Monday, October 22, 2012

Window on Eurasia: Trans-Siberian’s Freight Capacity Must Expand Dramatically if Russia is to Play a Major Role in Asia-Europe Shipping, Analyst Says

Paul Goble

            Staunton, October 22 – The existing infrastructure of the Trans-Siberian railway is not capable of supporting President Vladimir Putin’s plan to make Russia a major transshipment route between Asia and Europe, according to a Russian analyst. On the one hand, the Trans-Siberian is not large enough; and on the other, it is currently being used to capacity.

            At present, Dmitry Verkhoturov writes in today’s “Novoye Vostochnoye Obozreniye,” the only advantage Russia has is geography. Moreover, existing Moscow proposals about increasing transit by only 12 million tons by 2020 are simply “laughable” in comparison with the “colossal” trade flows between Asia and Europe (

            Making the Trans-Siberian a major carrier of container traffic have been under discussion “for more than a decade,” the analyst says, but they have gone nowhere both because of references to “bureaucratic difficulties” and the silent opposition of Russian shipping companies who aren’t interested in a new competitor to their sea routes.

            But the real “serious difficulties” involved in the development of a Russian rail transit route are connected with something else, Verkhoturov says, pointing to “the not very high carrying capacity of Russian railroads and [their] inability” to ensure the delivery of goods they carry in a timely fashion.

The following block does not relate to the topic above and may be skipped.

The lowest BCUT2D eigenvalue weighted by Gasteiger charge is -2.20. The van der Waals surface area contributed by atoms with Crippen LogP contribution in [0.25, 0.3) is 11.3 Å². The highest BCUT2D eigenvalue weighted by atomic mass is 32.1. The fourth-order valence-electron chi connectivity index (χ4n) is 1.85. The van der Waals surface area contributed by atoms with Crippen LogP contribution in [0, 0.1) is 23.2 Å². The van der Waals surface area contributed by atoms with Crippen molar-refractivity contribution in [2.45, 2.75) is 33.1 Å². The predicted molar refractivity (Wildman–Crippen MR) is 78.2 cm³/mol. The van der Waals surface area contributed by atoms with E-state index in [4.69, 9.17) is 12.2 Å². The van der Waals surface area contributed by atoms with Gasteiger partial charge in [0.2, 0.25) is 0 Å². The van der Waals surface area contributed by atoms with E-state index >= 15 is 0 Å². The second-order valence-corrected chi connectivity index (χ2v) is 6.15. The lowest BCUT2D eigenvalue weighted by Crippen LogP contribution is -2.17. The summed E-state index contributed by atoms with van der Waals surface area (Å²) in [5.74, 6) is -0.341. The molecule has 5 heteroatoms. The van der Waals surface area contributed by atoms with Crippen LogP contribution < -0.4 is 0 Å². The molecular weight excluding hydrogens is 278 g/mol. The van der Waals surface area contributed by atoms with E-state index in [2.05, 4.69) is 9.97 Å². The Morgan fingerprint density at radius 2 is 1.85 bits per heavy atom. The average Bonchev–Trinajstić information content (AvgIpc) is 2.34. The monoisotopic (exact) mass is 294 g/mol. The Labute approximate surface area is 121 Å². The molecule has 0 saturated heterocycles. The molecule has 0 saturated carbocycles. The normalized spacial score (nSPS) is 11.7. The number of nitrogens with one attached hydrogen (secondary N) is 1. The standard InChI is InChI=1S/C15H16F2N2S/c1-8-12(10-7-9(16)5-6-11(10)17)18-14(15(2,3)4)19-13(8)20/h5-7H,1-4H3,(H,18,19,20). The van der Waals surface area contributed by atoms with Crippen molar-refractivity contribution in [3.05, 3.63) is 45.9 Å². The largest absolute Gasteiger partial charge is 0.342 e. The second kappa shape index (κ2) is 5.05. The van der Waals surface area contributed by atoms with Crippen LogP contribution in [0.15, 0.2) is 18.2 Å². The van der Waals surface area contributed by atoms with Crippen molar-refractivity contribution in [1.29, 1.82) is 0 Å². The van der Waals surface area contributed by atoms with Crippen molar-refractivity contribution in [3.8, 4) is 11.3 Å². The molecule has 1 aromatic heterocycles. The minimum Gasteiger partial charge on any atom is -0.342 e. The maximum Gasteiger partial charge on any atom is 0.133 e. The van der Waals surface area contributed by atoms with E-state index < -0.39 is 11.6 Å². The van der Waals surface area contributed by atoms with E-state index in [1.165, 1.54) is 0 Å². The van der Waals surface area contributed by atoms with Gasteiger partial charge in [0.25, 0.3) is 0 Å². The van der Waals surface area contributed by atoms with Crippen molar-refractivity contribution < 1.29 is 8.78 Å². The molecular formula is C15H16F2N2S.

The entire carrying capacity of the Trans-Siberian, he continues, is about 120 million tons a year, “or about 13 percent of the total of container goods trade between Europe and Asia.” That might be fine, but “the Trans-Siberian hardly stands empty.” Russian Far Eastern producers would like to send 100 million tons, but the Trans-Siberian can meet only 52 million of that.

            Indeed, Russian officials say, “today the Trans-Siberian is one of the most heavily trafficked lines in the world. It carrying capacity is practically exhausted.”
            Some observers believe that this means that Russia must build “a new railroad,” but that is not the case, Verkhoturov continues. What is needed is to develop and create a railroad “transportation system” that would “at a minimum,” carry a billion tons a year or still better 1.5 billion tons.

            If Russia did so, then and only then, the analyst writes, could one speak “seriously” about Moscow’s control of 40 to 50 percent of the container traffic between Europe and Asia as well as other goods and materials not packed in containers.

            Such figures may appear from the realm of fantasy, Verkhoturov says, because they mean that Russia will need to increase the carrying capacity of the Trans-Siberian “five or six or even ten to twelve times.”

            President Putin “is searching for ambition projects in the Far East,” Verkhoturov says. “Such a road is an ambitious one and throws into the shadows all known transport schemes.” No one had done something like this, a project that would combine new technologies and cost “hundreds of billions if not trillions” of dollars of “foreign capital.”

            Because of these and other obstacles, it seems unlikely that Moscow will expand the Trans-Siberian railway’s carrying capacity by anything like that amount over the next decade or two. More likely, Moscow has announced plans to construct 30 more icebreakers by 2030 so that the Northern Sea Route can carry more freight (

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